In violation of a United Nations ban on testing of missiles that could possibly deliver a nuclear warhead, Iran tested a new missile known as the Emad in early October 2015. The Emad is a precision-guided long range missile, and is the first guided weapon in Iran’s arsenal capable of striking Israel. It is estimated that the missile has a range of over 1,000 miles and an accuracy range of within 1,600 feet. An Israeli official said, “The Emad represents a major leap in terms of accuracy. It has an advanced guidance and control system in its nose cone” (Reuters, October 11, 2015).
The Security Council was told in a report that the Emad rocket could possibly deliver a nuclear warhead, and that the test was a “serious violation” of UN resolutions against Iran. The United States agreed this was a violation of UN sanctions and Security Council resolution 1929.
The Iranians tested another rocket, the medium range ballistic missile Ghadr-110, on November 21, 2015. The Ghadr-110 is capable of carrying a nuclear warhead and is a new and improved version of the Iranian Shabab-3 missile.
The Security Council reached the conclusion that Iran had violated Resolution 1929, on December 15, 2015. In response, Iranian Defense Minister Hossein Dehghan defiantly said Iran would not accept any limitations on its missile program. Deghan told reporters, “Since the nuclear deal we have not stopped our (missile)tests, production and research even for a day, an hour or a second... We tested Emad to show the world that the Islamic Republic will only act based on its national interests and no country or power can impose its will on us” (Reuters, December 16, 2015).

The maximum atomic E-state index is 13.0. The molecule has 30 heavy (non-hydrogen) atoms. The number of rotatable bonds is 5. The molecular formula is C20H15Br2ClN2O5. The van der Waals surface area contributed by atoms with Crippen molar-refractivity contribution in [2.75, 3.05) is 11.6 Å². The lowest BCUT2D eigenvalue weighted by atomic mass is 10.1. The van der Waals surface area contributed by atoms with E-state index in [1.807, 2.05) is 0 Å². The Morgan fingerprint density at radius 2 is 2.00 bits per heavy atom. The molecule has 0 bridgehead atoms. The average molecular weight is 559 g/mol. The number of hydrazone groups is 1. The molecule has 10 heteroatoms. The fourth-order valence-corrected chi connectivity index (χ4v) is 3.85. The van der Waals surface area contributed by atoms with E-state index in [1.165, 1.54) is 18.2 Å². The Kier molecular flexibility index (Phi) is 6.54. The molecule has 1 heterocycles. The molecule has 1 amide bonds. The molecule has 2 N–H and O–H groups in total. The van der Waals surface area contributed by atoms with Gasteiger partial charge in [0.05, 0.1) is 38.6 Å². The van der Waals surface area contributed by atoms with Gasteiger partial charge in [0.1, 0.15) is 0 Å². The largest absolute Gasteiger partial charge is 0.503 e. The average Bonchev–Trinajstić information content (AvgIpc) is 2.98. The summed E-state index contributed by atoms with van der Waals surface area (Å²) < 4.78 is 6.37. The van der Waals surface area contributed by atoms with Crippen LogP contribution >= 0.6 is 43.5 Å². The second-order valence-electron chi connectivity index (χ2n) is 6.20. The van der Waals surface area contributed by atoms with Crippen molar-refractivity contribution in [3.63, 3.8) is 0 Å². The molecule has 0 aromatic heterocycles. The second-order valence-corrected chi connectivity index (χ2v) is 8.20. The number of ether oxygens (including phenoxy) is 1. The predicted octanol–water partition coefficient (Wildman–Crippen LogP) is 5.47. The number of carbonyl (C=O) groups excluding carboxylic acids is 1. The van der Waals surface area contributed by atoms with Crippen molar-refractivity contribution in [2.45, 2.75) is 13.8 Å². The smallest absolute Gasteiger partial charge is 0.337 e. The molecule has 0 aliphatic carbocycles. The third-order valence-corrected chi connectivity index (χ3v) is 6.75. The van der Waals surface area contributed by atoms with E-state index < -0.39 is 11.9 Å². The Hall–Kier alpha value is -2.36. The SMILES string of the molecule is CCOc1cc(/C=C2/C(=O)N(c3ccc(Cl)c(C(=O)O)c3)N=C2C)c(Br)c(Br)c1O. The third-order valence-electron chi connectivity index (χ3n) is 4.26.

As the United States contemplated imposing more stringent sanctions on businesses and individuals associated with the Iranian government in response to their missile tests, Iranian President Hassan Rouhani ordered his Defense Minister to oversee the accelerated development and production of ballistic missiles. “As the United States seems to plan to include the names of new individuals and firms in its previous list of cruel sanctions in line with its hostile policies... the program for the production of the Armed Forces’ needed missiles is required to continue more speedily and seriously” (Fars News, December 31, 2015). Iranian state television subsequently aired footage of a previously undisclosed underground missile depot filled with Emad precision-guided missiles on January 5, 2016.